On the third film, Burl Burlingame of the Honolulu Star-Bulletin wrote "The steam seems to have run out of the franchise during this third part, and it's simply an OK capper to the series," but did praise the special effects.[50] The Variety '​s Russell Edwards also cited the special effects in the final installment as the best in the trilogy.[51]

References[edit]

  1. ^ a b 20th Century Boys manga, Volume 1
  2. ^ 20th Century Boys manga, Volume 2, chapter 1
  3. ^ a b 20th Century Boys manga, Volume 2, Chapter 5
  4. ^ 20th Century Boys manga, Volume 3
  5. ^ a b 20th Century Boys manga, Volume 4
  6. ^ Kanna begins to walk in Volume 2.
  7. ^ 20th Century Boys manga, Volume 2, Chapter 10, "The Prophet"
  8. ^ "20th Century Boys' Fictional Ujiko-Ujio Draws Spinoff". Anime News Network. 2009-02-15. Retrieved 2012-03-02. 
  9. ^ a b "20th Century Boys Delay". Anime News Network. 2005-07-09. Retrieved 2012-03-02. 
  10. ^ "Interview: Naoki Urasawa". Anime News Network. 2012-08-20. Retrieved 2013-07-24. 
  11. ^ "20th Century Boys Live Action Movie". Anime News Network. 2006-12-03. Retrieved 2012-03-02. 
  12. ^ a b c "20th Century Boys Movies' Main Cast Confirmed in Japan". Anime News Network. 2008-02-03. Retrieved 2012-03-02. 
  13. ^ "20th Century Boys Film's World Premiere Held in Paris". Anime News Network. 2008-08-22. Retrieved 2012-03-02. 
  14. ^ "20世紀少年-第1章-終わりの始まり-通常版-DVD". Amazon Japan. 
  15. ^ YesAsia product listing: yesasia.com
  16. ^ Product listing at official company website: 4digitalmedia.com
  17. ^ Official festival website screening listing: sci-fi-london.com
  18. ^ Official festival website film listing: terracottafestival.com
  19. ^ Product Listing at official company website: 4digitalmedia.com
  20. ^ Official press release for cinema opening: newpeopleworld.com
  21. ^ New People official website listings for August 2009: newpeopleworld.com
  22. ^ New People official website listings for December 2009: newpeopleworld.com
  23. ^ New People official website listings for February 2010: newpeopleworld.com
  24. ^ New People official website listings for May 2010: newpeopleworld.com
  25. ^ 歴代発行部数ランキング/漫画全巻ドットコム 漫画全巻ドットコム (in Japanese). Mantan Web. Retrieved 2014-10-17. 
  26. ^ "2008's Top-Selling Manga in Japan, by Series". Anime News Network. 2009-01-02. Retrieved 2014-10-17. 
  27. ^ "2009's Top-Selling Manga in Japan, by Series". Anime News Network. 2009-12-04. Retrieved 2014-10-17. 
  28. ^ Joel Hahn. "Kodansha Manga Awards". Comic Book Awards Almanac. Archived from the original on 16 August 2007. Retrieved 21 August 2007. 
  29. ^ 小学館漫画賞: 歴代受賞者 (in Japanese). Shogakukan. Archived from the original on 29 September 2007. Retrieved 19 August 2007. 
  30. ^ "37th Japan Cartoonist Awards Announced". Anime News Network. 2008-05-10. Retrieved 2012-03-03. 
  31. ^ "Library War, Dennō Coil, 20th Century Boys Win Seiun Awards". Anime News Network. 2008-08-24. Retrieved 2012-03-03. 
  32. ^ "Viz Media's Naoki Urasawa's 20th Century Boys Wins 2011 Eisner Award". Anime News Network. 2011-07-31. Retrieved 2012-03-03.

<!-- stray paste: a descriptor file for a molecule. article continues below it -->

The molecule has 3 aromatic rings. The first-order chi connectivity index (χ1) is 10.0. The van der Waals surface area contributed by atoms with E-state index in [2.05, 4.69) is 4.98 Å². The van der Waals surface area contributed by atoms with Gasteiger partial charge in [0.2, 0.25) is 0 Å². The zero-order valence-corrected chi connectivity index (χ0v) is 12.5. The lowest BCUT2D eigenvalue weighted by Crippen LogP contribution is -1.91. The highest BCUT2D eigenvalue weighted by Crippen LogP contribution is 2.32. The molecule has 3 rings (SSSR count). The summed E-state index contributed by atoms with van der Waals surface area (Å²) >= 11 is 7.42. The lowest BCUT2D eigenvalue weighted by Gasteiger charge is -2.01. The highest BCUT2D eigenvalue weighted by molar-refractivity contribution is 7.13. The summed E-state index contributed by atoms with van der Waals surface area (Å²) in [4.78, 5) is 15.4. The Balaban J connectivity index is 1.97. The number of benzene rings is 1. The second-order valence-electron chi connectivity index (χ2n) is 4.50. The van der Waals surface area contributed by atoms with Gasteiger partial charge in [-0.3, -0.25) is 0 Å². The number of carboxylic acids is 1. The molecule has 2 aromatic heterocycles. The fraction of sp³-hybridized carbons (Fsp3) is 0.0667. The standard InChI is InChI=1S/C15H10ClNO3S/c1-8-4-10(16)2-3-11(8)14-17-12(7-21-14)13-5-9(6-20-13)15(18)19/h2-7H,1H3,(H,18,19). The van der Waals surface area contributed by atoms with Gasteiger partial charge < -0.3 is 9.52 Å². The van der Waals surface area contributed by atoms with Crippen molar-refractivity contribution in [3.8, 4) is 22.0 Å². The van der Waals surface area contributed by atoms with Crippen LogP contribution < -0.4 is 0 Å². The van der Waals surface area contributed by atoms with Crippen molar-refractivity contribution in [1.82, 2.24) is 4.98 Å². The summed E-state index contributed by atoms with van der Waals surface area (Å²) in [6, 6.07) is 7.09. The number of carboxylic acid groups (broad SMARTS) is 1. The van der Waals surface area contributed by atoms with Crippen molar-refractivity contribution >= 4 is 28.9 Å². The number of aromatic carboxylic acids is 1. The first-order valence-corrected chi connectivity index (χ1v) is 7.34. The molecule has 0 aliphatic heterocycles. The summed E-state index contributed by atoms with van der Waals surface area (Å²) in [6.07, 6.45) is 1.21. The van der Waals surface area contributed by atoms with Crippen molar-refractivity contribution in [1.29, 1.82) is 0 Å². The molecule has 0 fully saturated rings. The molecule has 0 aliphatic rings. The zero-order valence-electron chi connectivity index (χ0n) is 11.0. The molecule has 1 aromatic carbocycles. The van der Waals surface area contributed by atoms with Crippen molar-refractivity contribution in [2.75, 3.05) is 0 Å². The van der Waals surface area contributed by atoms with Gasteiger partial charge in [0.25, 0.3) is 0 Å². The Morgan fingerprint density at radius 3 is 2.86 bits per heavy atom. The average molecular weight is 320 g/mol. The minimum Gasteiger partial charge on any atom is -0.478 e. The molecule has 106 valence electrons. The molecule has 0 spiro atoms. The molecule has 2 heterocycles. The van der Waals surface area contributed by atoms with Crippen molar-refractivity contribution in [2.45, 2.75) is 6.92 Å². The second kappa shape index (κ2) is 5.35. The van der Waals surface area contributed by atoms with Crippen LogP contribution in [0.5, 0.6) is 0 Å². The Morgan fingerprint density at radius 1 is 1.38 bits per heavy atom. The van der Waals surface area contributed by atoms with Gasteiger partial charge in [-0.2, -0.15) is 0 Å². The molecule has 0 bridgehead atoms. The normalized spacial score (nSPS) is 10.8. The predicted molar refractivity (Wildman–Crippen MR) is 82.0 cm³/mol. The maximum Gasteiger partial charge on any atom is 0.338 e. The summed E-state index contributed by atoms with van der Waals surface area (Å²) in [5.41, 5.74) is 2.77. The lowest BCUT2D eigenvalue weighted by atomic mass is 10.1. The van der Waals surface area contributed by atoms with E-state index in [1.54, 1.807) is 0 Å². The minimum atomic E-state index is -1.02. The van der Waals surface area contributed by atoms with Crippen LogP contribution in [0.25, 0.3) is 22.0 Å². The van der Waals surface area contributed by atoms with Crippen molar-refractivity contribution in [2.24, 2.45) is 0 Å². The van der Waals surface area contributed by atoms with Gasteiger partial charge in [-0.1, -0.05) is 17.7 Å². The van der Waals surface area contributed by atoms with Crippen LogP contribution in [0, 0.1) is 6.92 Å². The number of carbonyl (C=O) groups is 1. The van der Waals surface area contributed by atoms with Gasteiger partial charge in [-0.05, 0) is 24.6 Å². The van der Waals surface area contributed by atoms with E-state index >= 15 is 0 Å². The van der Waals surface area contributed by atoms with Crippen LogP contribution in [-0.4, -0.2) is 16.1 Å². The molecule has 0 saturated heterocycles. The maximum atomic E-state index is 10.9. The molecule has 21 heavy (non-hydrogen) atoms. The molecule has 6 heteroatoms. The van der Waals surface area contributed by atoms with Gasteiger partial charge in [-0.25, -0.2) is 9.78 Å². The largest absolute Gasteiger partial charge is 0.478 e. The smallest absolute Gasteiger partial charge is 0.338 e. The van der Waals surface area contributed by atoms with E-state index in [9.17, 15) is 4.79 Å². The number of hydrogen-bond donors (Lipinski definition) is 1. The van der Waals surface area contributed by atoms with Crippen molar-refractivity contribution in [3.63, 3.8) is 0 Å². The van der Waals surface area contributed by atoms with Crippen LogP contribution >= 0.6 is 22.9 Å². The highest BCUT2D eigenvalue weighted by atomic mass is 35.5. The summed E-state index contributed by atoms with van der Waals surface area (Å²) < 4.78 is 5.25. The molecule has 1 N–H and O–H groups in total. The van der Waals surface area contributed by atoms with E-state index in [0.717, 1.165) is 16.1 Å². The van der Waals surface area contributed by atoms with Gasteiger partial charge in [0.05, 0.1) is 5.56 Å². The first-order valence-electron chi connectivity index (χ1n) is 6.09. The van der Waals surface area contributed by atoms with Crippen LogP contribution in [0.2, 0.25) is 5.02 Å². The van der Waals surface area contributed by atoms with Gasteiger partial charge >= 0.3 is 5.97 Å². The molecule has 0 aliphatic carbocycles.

33. ^ "Urasawa's 20th Century Boys Wins 2nd Eisner Award". Anime News Network. 2013-09-20. Retrieved 2013-07-21. 
  34. ^ Green, Scott (July 22, 2013). ""20th Century Boys" Manga Wins Eisner Award". Crunchyroll. 
  35. ^ "Naoki Urasawa's 20th Century Boys Manga Gets Harvey Nod". Anime News Network. 2013-07-15. Retrieved 2013-07-21. 
  36. ^ "Onward Towards Our Noble Deaths, 20th Century Boys Get Eisner Nods". Anime News Network. 2012-04-04. Retrieved 2013-07-21. 
  37. ^ "Jason Thompson's House of 1000 Manga - 20th Century Boys". Anime News Network. 2013-03-18. Retrieved 2014-10-17. 
  38. ^ a b Santos, Carlo (2009-04-23). "20th Century Boys GN 2". Anime News Network. Retrieved 2012-03-03. 
  39. ^ a b "20th Century Boys GN 13". Anime News Network. 2011-01-28. Retrieved 2012-03-03. 
  40. ^ a b "20th Century Boys GN 16". Anime News Network. 2011-09-05. Retrieved 2012-03-03. 
  41. ^ "Japanese Box Office, September 6–7: 20th C. Boys at #1". Anime News Network. 2008-09-15. Retrieved 2012-03-02. 
  42. ^ "Japanese Box Office, January 31-February 1". Anime News Network. 2009-02-11. Retrieved 2012-03-02. 
  43. ^ "Japanese Box Office, September 5-6". Anime News Network. 2009-10-04. Retrieved 2012-03-02. 
  44. ^ "20th Century Boys". Empire. Retrieved 2014-10-17. 
  45. ^ "20th Century Boys 1: Beginning of the End". DVD Talk. 2009-12-26. Retrieved 2014-10-17. 
  46. ^ "20th Century Boys". The Guardian. 2009-02-19. Retrieved 2014-10-17. 
  47. ^ "Twentieth Century Boys". Time Out London. 2009-02-17. Retrieved 2014-10-17. 
  48. ^ "20th Century Boys vol. 2 - The Last Hope Review". Twitch Film. 2010-03-08. Retrieved 2014-10-17. 
  49. ^ "20th Century Boys 2: The Last Hope". DVD Talk. 2010-02-13. Retrieved 2014-10-17. 
  50. ^ "'20th Century Boys 3: Redemption'". Honolulu Star-Bulletin. 2009-10-16. Retrieved 2014-10-17. 
  51. ^ "Review: ‘20th Century Boys: Chapter 3’". The Variety. 2009-12-06. Retrieved 2014-10-17. 

External links[edit]